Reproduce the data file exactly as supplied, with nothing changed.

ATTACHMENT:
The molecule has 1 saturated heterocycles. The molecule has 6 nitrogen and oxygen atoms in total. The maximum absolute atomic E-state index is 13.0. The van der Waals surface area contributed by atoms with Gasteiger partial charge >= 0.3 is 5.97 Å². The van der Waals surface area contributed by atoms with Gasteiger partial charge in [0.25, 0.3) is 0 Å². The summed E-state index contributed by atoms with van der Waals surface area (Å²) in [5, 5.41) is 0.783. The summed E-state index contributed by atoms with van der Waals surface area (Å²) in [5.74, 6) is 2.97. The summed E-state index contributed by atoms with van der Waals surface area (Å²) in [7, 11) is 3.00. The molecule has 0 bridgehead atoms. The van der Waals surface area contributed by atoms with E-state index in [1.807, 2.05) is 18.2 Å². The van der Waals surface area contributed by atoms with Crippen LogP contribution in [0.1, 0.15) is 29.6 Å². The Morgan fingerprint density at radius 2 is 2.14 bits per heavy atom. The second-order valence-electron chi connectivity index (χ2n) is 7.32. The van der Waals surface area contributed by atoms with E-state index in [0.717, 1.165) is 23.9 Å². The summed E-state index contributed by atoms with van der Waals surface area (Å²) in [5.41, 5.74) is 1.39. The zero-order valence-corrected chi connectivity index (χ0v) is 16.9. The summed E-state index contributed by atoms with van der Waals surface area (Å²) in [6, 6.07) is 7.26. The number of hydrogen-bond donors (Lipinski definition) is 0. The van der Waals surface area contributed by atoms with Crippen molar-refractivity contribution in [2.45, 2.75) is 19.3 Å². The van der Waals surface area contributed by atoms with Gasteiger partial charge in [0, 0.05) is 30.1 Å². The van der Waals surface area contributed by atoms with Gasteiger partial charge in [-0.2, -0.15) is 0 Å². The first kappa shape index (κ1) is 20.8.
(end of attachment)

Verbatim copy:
The molecule has 1 saturated heterocycles. The molecule has 6 nitrogen and oxygen atoms in total. The maximum absolute atomic E-state index is 13.0. The van der Waals surface area contributed by atoms with Gasteiger partial charge >= 0.3 is 5.97 Å². The van der Waals surface area contributed by atoms with Gasteiger partial charge in [0.25, 0.3) is 0 Å². The summed E-state index contributed by atoms with van der Waals surface area (Å²) in [5, 5.41) is 0.783. The summed E-state index contributed by atoms with van der Waals surface area (Å²) in [5.74, 6) is 2.97. The summed E-state index contributed by atoms with van der Waals surface area (Å²) in [7, 11) is 3.00. The molecule has 0 bridgehead atoms. The van der Waals surface area contributed by atoms with E-state index in [1.807, 2.05) is 18.2 Å². The van der Waals surface area contributed by atoms with Crippen LogP contribution in [0.1, 0.15) is 29.6 Å². The Morgan fingerprint density at radius 2 is 2.14 bits per heavy atom. The second-order valence-electron chi connectivity index (χ2n) is 7.32. The van der Waals surface area contributed by atoms with E-state index in [0.717, 1.165) is 23.9 Å². The summed E-state index contributed by atoms with van der Waals surface area (Å²) in [5.41, 5.74) is 1.39. The zero-order valence-corrected chi connectivity index (χ0v) is 16.9. The summed E-state index contributed by atoms with van der Waals surface area (Å²) in [6, 6.07) is 7.26. The number of hydrogen-bond donors (Lipinski definition) is 0. The van der Waals surface area contributed by atoms with Crippen molar-refractivity contribution in [2.45, 2.75) is 19.3 Å². The van der Waals surface area contributed by atoms with Gasteiger partial charge in [0, 0.05) is 30.1 Å². The van der Waals surface area contributed by atoms with Gasteiger partial charge in [-0.2, -0.15) is 0 Å². The first kappa shape index (κ1) is 20.8.